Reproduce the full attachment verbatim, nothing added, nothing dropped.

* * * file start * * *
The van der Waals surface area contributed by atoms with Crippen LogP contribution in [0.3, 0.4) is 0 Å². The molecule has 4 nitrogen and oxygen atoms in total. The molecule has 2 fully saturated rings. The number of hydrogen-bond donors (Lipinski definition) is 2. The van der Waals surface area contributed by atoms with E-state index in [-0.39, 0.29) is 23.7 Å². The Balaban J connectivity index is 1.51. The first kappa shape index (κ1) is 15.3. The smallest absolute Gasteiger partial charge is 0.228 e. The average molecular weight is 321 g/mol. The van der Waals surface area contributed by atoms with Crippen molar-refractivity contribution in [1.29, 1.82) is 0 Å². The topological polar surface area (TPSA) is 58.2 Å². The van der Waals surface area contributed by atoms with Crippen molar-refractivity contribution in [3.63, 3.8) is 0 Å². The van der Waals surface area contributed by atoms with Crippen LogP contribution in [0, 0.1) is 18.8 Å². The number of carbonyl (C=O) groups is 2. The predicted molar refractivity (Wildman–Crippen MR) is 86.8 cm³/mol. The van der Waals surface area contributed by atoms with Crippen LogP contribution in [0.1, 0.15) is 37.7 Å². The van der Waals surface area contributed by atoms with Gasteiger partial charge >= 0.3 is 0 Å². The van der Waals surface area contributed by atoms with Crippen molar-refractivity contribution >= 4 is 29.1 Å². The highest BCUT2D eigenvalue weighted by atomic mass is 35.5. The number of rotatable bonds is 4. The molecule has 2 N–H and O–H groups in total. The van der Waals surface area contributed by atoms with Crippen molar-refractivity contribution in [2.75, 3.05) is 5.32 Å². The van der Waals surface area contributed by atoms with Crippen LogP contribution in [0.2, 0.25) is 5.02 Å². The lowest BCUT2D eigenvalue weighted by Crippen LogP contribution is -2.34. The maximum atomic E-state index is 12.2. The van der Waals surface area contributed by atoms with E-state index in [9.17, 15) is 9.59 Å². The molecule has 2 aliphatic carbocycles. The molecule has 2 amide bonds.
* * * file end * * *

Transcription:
The van der Waals surface area contributed by atoms with Crippen LogP contribution in [0.3, 0.4) is 0 Å². The molecule has 4 nitrogen and oxygen atoms in total. The molecule has 2 fully saturated rings. The number of hydrogen-bond donors (Lipinski definition) is 2. The van der Waals surface area contributed by atoms with E-state index in [-0.39, 0.29) is 23.7 Å². The Balaban J connectivity index is 1.51. The first kappa shape index (κ1) is 15.3. The smallest absolute Gasteiger partial charge is 0.228 e. The average molecular weight is 321 g/mol. The van der Waals surface area contributed by atoms with Crippen molar-refractivity contribution in [1.29, 1.82) is 0 Å². The topological polar surface area (TPSA) is 58.2 Å². The van der Waals surface area contributed by atoms with Crippen molar-refractivity contribution in [3.63, 3.8) is 0 Å². The van der Waals surface area contributed by atoms with Crippen LogP contribution in [0, 0.1) is 18.8 Å². The number of carbonyl (C=O) groups is 2. The predicted molar refractivity (Wildman–Crippen MR) is 86.8 cm³/mol. The van der Waals surface area contributed by atoms with Crippen LogP contribution in [0.1, 0.15) is 37.7 Å². The van der Waals surface area contributed by atoms with Gasteiger partial charge >= 0.3 is 0 Å². The van der Waals surface area contributed by atoms with Crippen molar-refractivity contribution >= 4 is 29.1 Å². The highest BCUT2D eigenvalue weighted by atomic mass is 35.5. The number of rotatable bonds is 4. The molecule has 2 N–H and O–H groups in total. The van der Waals surface area contributed by atoms with Crippen molar-refractivity contribution in [2.75, 3.05) is 5.32 Å². The van der Waals surface area contributed by atoms with Crippen LogP contribution in [0.2, 0.25) is 5.02 Å². The lowest BCUT2D eigenvalue weighted by Crippen LogP contribution is -2.34. The maximum atomic E-state index is 12.2. The van der Waals surface area contributed by atoms with E-state index in [9.17, 15) is 9.59 Å². The molecule has 2 aliphatic carbocycles. The molecule has 2 amide bonds.